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“In that sense Gandhi was pro-Modi”

By our correspondent, Ahmedabad, 30 June 2013

“They first ignore you, then mock you, then fight with you and finally you win, this is what Mahatma Gandhi had said. Now, these days Modi supporters on Twitter are described as abusive and idiots by a section of people. So first Modi supporters were ignored, now they are called abusive, the next step could be victory, and in that sense Gandhi was pro-Modi.”

Founder of Faking News, Rahul Roshan said this today in Ahmedabad while addressing Mashable Social Media Day event in Ahmedabad organized by Open hours in association with Simulations and webChanakya.

The logic of anti-NaMo brigade that NaMo friends are abusive is strange, Rahul said. He said the mainstream media shall need to adjust with social media, and it will not be other way round.

“I don’t blame people on social media like mainstream journalists. If there are abusive people, I have a button to block them. Why complain?”

He said, “there’s nothing like social media vs mainstream media, in fact the social media has become mainstream media for persons like me. The issue is new media vs old media.”

“The old school of journalism had no feedback mechanism. If there were letters to editors, they were about menace of street dogs barking, or lamp post not repaired or drainage pipe leakage. There was no letter to editor calling that your reporter is moron or the editor doesn’t make sense. It was a basketised version of feedback. But with twitter and blogs you can’t escape anymore. The journalism of editorial dictation shall not work,” he said.

He said, unlike the practice in mainstream journalism, on twitter platform, everyone is equal. “You are not looking down while conversing with somebody on twitter.”

However Anurag Batra, Editor in Chief , exchange4media had another opinion. He said the content on social media is not content. The social media is a distribution platform, it’s a pipeline. People will continue to rely on brands when it comes to news delivery.

When a chit was passed to Rahul Roshan to conclude his speech in next five minutes, Rahul in reaction said, “two out of rest five minutes should be spent for two minute silence for death of (old school of ) journalism.”

But contrary to this Mr. Batra said that old school of journalism shall also continue to exist.He gave an example of language newspapers that enjoy excellent hold with deep penetration. Mr. Batra accepted the power of social media, and showed a video of the song ‘ the day the media died’, but at the same time he was of opinion that people would continue to go to their choice of brand, because hones for information because honesty is in scarecity.

Dezin Brainz CEO Akshay Sethia in his presentation described Modi as the first politician who started taking advantage of social media penetration. Sethia praised Modi’s social media savviness. He said Obama’s presence is on much higher scale on social media compared to Modi, but Rahul is even far behind. “The difference between the level of Obama’s social media reach and Modi’s social media reach is equal to Modi’s social media reach and Rahul Gandhi’s social media reach.”

Reacting to Sethia’s this remark, Rahul Roshan pointed out that it was not Modi, but Mr. Shashi Tharoor who first took advantage of social media as a politician. Rahul recalled how his Faking News website got momentum on internet. ” I wrote a faking interview of Shashi Tharoor and passed it on to Tharoor’s then assistant. Tharoor tweeted it and I got a great boost through twitter. Then I tweeted that I would not write any faking piece on celebrity that follows me on twitter, and Shashi Tharoor followed me and tweeted that with this he qualifies as celebrity. Tharoor was following only 7-8 people, and when he followed me, I started getting many followers.”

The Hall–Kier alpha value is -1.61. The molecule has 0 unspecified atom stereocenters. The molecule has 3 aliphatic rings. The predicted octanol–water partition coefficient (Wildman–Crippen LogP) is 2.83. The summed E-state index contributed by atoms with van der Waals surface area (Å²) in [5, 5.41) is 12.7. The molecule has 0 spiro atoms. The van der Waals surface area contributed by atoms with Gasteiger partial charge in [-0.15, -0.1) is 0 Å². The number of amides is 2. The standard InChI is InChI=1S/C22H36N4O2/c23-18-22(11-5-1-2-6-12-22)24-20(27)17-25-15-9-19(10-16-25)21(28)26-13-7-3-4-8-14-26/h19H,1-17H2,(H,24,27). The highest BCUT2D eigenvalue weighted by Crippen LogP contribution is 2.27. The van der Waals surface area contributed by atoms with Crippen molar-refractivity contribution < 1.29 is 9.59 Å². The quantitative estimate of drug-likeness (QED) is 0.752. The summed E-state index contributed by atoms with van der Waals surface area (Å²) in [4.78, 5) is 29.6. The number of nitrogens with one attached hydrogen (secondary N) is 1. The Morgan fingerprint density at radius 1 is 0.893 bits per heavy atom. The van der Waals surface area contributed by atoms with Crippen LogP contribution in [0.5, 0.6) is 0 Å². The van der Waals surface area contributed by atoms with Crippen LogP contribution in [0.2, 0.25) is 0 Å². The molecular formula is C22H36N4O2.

While speaking to DeshGujarat on the sidelines of the event, Mr. Batra said that he was admirer of Shashi Tharoor as a politician available on social media. He said, “one would like to follow a person on social media, who has something interesting to say. You like to meet and talk to an interesting person after all, and same taste applies online. People follow Modi because he is interesting. I follow Shashi Tharoor because his life has been full of interesting things. It is one thing to get followers, but then for ultimate connection with them, you need to deliver interesting content.”

When asked about Rahul Gandhi’s absence on Twitter, Batra was of opinion that every leader should be on twitter including Rahul Gandhi. He said Modi is connecting himself directly to the people through social media which is good, but it seems he may peak too early, while Rahul is most probably waiting for proper period before the elections to come to social media.

Batra who was apparently an admirer of Shashi Tharoor, said that while Shashi tweets for himself, Modi has hired others to tweet for him, and it makes different.

In reference to Indian political scenario and social media’s role, Akshay Sethia said that social media would impact more than 150 Lok Sabha seats. He said these are the seats where more than 10% voters are available on social media, or number of people matching to the number of victory margin are located there. Sethia said there are more than 250 seats where social media has no impact at all on politics. Sethia said he asks politicians not to worry about negative feedback on their social media account. Any criticism should be treated as feedback on own weaknesses, he said. Sethia said it is an art to convert likes on Facebook into the votes in elections.

However Mr. Batra was of opinion that likes do convert into the votes. Mr. Batra said that the total advertising budget in India is around Rs. 30,000 crore, out of which the online media gets the share of only 4 per cent.

Rahul Roshan said he gets 60% traffic on his website through Twitter and Facebook. He said he had spent only 100 dollar on Facebook for his site’s promotion over there. Batra believed that online advertisement are clicked very less. However Pratik Shah of Greensmyles was of opinion that targeted local online ads offer results. Shah said there’s no overnight success on social media.

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  1. jawahar says:

    Ashok Malik in Asian Age -